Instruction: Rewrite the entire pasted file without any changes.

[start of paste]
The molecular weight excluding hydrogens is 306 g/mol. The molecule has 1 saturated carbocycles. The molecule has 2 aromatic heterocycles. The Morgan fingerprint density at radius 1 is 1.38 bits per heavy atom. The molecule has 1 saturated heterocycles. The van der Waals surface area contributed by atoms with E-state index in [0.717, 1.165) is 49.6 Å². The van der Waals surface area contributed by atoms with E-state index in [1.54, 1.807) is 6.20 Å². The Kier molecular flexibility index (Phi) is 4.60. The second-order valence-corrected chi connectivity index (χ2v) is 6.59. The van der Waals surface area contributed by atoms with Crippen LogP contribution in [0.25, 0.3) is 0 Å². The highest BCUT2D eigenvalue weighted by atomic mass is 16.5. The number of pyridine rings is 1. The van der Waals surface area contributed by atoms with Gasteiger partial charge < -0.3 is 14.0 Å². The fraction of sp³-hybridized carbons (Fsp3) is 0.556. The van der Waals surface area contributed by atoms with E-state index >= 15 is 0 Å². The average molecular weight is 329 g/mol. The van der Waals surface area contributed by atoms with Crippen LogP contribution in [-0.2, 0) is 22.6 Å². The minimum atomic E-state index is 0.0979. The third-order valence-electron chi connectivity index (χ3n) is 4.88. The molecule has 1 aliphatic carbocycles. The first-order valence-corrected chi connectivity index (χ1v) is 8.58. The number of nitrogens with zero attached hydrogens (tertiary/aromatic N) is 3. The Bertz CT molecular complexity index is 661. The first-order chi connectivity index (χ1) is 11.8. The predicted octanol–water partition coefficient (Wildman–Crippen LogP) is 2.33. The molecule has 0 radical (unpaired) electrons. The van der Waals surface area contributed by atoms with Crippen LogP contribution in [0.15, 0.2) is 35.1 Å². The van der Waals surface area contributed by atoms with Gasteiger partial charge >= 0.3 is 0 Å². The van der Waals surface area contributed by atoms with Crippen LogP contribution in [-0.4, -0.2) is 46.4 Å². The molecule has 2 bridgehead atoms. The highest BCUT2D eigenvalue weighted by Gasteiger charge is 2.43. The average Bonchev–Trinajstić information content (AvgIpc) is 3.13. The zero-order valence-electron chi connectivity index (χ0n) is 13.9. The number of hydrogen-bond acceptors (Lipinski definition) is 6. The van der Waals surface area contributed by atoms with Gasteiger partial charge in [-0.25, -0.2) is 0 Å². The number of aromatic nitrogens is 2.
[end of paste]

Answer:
The molecular weight excluding hydrogens is 306 g/mol. The molecule has 1 saturated carbocycles. The molecule has 2 aromatic heterocycles. The Morgan fingerprint density at radius 1 is 1.38 bits per heavy atom. The molecule has 1 saturated heterocycles. The van der Waals surface area contributed by atoms with E-state index in [0.717, 1.165) is 49.6 Å². The van der Waals surface area contributed by atoms with E-state index in [1.54, 1.807) is 6.20 Å². The Kier molecular flexibility index (Phi) is 4.60. The second-order valence-corrected chi connectivity index (χ2v) is 6.59. The van der Waals surface area contributed by atoms with Crippen LogP contribution in [0.25, 0.3) is 0 Å². The highest BCUT2D eigenvalue weighted by atomic mass is 16.5. The number of pyridine rings is 1. The van der Waals surface area contributed by atoms with Gasteiger partial charge < -0.3 is 14.0 Å². The fraction of sp³-hybridized carbons (Fsp3) is 0.556. The van der Waals surface area contributed by atoms with E-state index >= 15 is 0 Å². The average molecular weight is 329 g/mol. The van der Waals surface area contributed by atoms with Crippen LogP contribution in [-0.2, 0) is 22.6 Å². The minimum atomic E-state index is 0.0979. The third-order valence-electron chi connectivity index (χ3n) is 4.88. The molecule has 1 aliphatic carbocycles. The first-order valence-corrected chi connectivity index (χ1v) is 8.58. The number of nitrogens with zero attached hydrogens (tertiary/aromatic N) is 3. The Bertz CT molecular complexity index is 661. The first-order chi connectivity index (χ1) is 11.8. The predicted octanol–water partition coefficient (Wildman–Crippen LogP) is 2.33. The molecule has 0 radical (unpaired) electrons. The van der Waals surface area contributed by atoms with Crippen LogP contribution in [0.15, 0.2) is 35.1 Å². The van der Waals surface area contributed by atoms with Gasteiger partial charge >= 0.3 is 0 Å². The van der Waals surface area contributed by atoms with Crippen LogP contribution in [-0.4, -0.2) is 46.4 Å². The molecule has 2 bridgehead atoms. The highest BCUT2D eigenvalue weighted by Gasteiger charge is 2.43. The average Bonchev–Trinajstić information content (AvgIpc) is 3.13. The zero-order valence-electron chi connectivity index (χ0n) is 13.9. The number of hydrogen-bond acceptors (Lipinski definition) is 6. The van der Waals surface area contributed by atoms with Gasteiger partial charge in [-0.25, -0.2) is 0 Å². The number of aromatic nitrogens is 2.